The effects of sugar can take your body down a vicious cycle known as metabolic syndrome. UC Davis’ Kimber Stanhope altered the diets of a group of volunteers for her study. Instead of her subjects eating food like rice, pasta or bread, she had them consume a sugary beverage. The effects on the body started … Read moreWhat Does Sugar Actually Do To Your Body?
Gluten develops in dough when two wheat proteins found in flour (glutenin and gliadin) are mixed with water. Because parts of these proteins don’t like to interact with water, the proteins begin to stick to each other much in the same way oil droplets come together when suspended in water. As a flour-water dough is … Read moreThe gluten network in a bagel vs. a pie
Researchers at UCSF have pulled aside the curtain on a protein informally known as the “wasabi receptor,” revealing at near-atomic resolution structures that could be targeted with anti-inflammatory pain drugs. The newly visualized protein resides in the cellular membrane of sensory nerve cells. It detects certain chemical agents originating outside our bodies — pungent irritants … Read moreSushi Meets Science: The Wasabi Receptor
Every living thing has its own natural responses to stress. When critical nutrients are in short supply, our bodies, for example, find ways to maintain normal function until those nutrients are replenished. Plants do the same. In drought conditions, natural processes kick in to keep them alive until they can be watered again. When faced … Read moreHow One Scientist Is Helping Plants Survive California’s Worst Drought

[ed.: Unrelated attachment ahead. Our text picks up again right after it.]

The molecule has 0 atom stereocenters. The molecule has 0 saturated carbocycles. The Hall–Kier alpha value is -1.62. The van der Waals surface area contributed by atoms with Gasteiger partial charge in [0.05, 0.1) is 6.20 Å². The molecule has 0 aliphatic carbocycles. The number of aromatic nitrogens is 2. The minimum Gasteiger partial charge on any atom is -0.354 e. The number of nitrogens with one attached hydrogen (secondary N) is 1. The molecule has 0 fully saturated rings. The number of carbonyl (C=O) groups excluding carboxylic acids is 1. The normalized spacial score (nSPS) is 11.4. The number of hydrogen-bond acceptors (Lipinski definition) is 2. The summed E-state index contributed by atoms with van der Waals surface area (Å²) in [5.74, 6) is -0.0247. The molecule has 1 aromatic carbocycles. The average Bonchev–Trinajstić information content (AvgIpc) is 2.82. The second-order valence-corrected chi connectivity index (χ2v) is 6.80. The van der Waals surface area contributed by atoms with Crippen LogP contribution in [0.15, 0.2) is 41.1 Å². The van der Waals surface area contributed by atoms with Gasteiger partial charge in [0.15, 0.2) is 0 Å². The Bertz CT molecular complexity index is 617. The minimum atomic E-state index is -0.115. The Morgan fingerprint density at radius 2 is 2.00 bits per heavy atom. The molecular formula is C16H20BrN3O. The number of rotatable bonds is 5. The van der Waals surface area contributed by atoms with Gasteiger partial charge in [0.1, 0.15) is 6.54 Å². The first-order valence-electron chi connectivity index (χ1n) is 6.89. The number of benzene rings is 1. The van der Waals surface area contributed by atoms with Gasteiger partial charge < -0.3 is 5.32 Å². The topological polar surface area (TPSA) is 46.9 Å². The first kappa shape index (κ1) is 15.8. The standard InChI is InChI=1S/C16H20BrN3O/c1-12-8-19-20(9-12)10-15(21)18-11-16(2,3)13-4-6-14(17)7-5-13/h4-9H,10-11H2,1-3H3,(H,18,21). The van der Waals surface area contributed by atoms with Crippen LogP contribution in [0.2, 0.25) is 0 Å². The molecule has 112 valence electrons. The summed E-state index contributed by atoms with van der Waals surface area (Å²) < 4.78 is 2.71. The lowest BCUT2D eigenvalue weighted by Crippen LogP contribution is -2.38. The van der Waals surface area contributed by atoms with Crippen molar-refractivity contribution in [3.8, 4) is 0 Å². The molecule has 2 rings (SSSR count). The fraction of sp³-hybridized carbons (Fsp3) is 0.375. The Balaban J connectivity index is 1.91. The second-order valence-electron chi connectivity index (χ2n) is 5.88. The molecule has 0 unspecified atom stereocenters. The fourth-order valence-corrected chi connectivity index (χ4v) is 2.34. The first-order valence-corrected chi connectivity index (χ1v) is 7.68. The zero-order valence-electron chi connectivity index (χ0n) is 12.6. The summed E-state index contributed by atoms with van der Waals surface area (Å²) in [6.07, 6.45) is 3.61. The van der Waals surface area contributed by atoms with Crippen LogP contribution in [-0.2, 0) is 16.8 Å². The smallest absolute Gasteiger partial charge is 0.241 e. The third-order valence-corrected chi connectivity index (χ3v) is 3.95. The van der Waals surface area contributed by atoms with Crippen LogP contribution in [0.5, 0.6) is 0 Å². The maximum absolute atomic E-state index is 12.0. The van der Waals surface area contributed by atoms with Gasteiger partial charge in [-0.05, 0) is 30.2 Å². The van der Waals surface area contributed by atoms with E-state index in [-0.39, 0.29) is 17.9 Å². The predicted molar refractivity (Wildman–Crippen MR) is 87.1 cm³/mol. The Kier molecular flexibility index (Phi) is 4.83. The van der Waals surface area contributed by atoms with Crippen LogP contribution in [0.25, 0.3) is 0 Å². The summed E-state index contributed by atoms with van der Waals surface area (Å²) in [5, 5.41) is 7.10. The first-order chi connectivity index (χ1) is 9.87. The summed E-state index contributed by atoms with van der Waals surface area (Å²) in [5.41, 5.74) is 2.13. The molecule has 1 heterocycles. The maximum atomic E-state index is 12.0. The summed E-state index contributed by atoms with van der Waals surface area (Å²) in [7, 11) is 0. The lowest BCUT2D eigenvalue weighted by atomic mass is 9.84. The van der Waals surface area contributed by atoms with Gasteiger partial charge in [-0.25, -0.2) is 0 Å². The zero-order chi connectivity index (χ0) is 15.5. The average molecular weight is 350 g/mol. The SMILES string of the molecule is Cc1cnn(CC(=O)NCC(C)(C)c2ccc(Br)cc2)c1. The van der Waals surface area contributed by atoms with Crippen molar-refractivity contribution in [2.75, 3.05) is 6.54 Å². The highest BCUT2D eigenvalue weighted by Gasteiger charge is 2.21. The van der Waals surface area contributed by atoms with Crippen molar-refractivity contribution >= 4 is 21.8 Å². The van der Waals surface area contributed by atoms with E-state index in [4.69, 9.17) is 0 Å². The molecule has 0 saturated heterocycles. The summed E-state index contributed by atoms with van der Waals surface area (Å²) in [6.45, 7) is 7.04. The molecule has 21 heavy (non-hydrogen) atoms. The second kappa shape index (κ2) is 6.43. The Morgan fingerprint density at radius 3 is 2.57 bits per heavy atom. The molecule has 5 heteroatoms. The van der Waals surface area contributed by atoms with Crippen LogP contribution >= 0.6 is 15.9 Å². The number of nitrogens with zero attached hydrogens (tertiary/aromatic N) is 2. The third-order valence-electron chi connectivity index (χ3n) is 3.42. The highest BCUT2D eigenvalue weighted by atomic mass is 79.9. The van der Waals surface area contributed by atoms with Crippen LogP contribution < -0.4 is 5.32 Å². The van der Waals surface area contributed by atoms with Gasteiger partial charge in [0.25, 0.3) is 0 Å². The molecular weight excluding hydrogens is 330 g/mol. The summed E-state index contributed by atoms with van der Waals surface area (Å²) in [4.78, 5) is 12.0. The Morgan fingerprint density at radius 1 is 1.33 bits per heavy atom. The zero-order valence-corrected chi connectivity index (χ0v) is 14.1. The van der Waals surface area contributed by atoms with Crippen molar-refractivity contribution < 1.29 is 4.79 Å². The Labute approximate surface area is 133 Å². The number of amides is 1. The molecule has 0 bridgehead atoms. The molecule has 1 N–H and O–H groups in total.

UCLA’s Liz Roth-Johnson explains why carrots have more sugar when it’s cold outside. Because plants are immobile, they must develop defense techniques against predators and the severe cold in winter. For example, carrots have developed the physiological response of increasing their sugar content when it’s cold outside. This helps stop ice crystal formations and prevents … Read moreWhy carrots taste sweeter in winter
Liquid sugar, such as in sodas, energy drinks and sports drinks, is the leading single source of added sugar in the American diet, representing 36% of the added sugar we consume. Research suggests that our bodies process liquid sugar differently than sugar in foods, especially those containing fiber. Scientists argue that when you eat an apple (for … Read moreFruit and Liquid Sugar